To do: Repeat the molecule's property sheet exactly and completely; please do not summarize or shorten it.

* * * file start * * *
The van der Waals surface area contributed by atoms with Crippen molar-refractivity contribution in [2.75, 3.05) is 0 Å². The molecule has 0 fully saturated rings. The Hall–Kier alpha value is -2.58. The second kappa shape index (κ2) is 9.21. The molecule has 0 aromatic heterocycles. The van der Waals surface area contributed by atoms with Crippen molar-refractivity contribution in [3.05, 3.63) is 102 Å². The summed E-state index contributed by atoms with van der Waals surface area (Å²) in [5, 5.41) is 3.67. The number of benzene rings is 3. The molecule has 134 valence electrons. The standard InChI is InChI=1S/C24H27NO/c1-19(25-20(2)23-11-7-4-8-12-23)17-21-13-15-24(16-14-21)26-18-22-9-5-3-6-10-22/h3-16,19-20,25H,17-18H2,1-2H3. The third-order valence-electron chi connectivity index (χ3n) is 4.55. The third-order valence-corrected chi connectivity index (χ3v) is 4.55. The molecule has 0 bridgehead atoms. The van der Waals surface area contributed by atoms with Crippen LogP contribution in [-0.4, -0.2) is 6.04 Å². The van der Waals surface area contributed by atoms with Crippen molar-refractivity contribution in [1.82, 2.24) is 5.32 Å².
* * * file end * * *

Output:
The van der Waals surface area contributed by atoms with Crippen molar-refractivity contribution in [2.75, 3.05) is 0 Å². The molecule has 0 fully saturated rings. The Hall–Kier alpha value is -2.58. The second kappa shape index (κ2) is 9.21. The molecule has 0 aromatic heterocycles. The van der Waals surface area contributed by atoms with Crippen molar-refractivity contribution in [3.05, 3.63) is 102 Å². The summed E-state index contributed by atoms with van der Waals surface area (Å²) in [5, 5.41) is 3.67. The number of benzene rings is 3. The molecule has 134 valence electrons. The standard InChI is InChI=1S/C24H27NO/c1-19(25-20(2)23-11-7-4-8-12-23)17-21-13-15-24(16-14-21)26-18-22-9-5-3-6-10-22/h3-16,19-20,25H,17-18H2,1-2H3. The third-order valence-electron chi connectivity index (χ3n) is 4.55. The third-order valence-corrected chi connectivity index (χ3v) is 4.55. The molecule has 0 bridgehead atoms. The van der Waals surface area contributed by atoms with Crippen LogP contribution in [-0.4, -0.2) is 6.04 Å². The van der Waals surface area contributed by atoms with Crippen molar-refractivity contribution in [1.82, 2.24) is 5.32 Å².